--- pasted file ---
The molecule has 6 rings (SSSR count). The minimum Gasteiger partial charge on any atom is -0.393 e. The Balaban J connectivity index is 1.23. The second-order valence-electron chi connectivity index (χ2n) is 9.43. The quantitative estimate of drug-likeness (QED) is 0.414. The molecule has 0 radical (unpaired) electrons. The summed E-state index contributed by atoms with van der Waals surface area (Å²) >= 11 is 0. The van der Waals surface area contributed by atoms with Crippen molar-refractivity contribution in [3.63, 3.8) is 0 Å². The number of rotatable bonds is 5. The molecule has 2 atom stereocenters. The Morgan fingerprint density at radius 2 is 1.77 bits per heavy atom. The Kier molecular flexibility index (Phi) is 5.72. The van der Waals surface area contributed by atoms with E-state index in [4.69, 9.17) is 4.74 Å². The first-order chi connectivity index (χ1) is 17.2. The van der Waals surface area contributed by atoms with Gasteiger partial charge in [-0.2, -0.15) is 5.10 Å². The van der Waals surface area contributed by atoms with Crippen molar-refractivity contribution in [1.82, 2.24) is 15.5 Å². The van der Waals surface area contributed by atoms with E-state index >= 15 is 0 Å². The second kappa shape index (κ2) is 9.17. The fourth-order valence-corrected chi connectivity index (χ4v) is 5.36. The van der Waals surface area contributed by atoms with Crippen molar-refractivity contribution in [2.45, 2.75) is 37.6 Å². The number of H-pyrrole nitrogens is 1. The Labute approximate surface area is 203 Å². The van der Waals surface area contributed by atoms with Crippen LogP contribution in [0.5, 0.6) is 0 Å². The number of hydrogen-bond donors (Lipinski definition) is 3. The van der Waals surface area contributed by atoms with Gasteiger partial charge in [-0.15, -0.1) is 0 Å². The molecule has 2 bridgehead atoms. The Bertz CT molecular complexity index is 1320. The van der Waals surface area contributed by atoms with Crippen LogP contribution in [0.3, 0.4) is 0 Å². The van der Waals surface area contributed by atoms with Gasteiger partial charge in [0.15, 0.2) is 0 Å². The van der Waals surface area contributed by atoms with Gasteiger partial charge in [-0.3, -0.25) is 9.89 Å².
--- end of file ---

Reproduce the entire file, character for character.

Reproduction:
The molecule has 6 rings (SSSR count). The minimum Gasteiger partial charge on any atom is -0.393 e. The Balaban J connectivity index is 1.23. The second-order valence-electron chi connectivity index (χ2n) is 9.43. The quantitative estimate of drug-likeness (QED) is 0.414. The molecule has 0 radical (unpaired) electrons. The summed E-state index contributed by atoms with van der Waals surface area (Å²) >= 11 is 0. The van der Waals surface area contributed by atoms with Crippen molar-refractivity contribution in [3.63, 3.8) is 0 Å². The number of rotatable bonds is 5. The molecule has 2 atom stereocenters. The Morgan fingerprint density at radius 2 is 1.77 bits per heavy atom. The Kier molecular flexibility index (Phi) is 5.72. The van der Waals surface area contributed by atoms with E-state index in [4.69, 9.17) is 4.74 Å². The first-order chi connectivity index (χ1) is 17.2. The van der Waals surface area contributed by atoms with Gasteiger partial charge in [-0.2, -0.15) is 5.10 Å². The van der Waals surface area contributed by atoms with Crippen molar-refractivity contribution in [1.82, 2.24) is 15.5 Å². The van der Waals surface area contributed by atoms with E-state index >= 15 is 0 Å². The second kappa shape index (κ2) is 9.17. The fourth-order valence-corrected chi connectivity index (χ4v) is 5.36. The van der Waals surface area contributed by atoms with Crippen molar-refractivity contribution in [2.45, 2.75) is 37.6 Å². The number of H-pyrrole nitrogens is 1. The Labute approximate surface area is 203 Å². The van der Waals surface area contributed by atoms with Crippen LogP contribution in [0.5, 0.6) is 0 Å². The number of hydrogen-bond donors (Lipinski definition) is 3. The van der Waals surface area contributed by atoms with Gasteiger partial charge in [-0.15, -0.1) is 0 Å². The molecule has 2 bridgehead atoms. The Bertz CT molecular complexity index is 1320. The van der Waals surface area contributed by atoms with Crippen LogP contribution in [0.3, 0.4) is 0 Å². The van der Waals surface area contributed by atoms with Gasteiger partial charge in [0.15, 0.2) is 0 Å². The van der Waals surface area contributed by atoms with Gasteiger partial charge in [-0.3, -0.25) is 9.89 Å².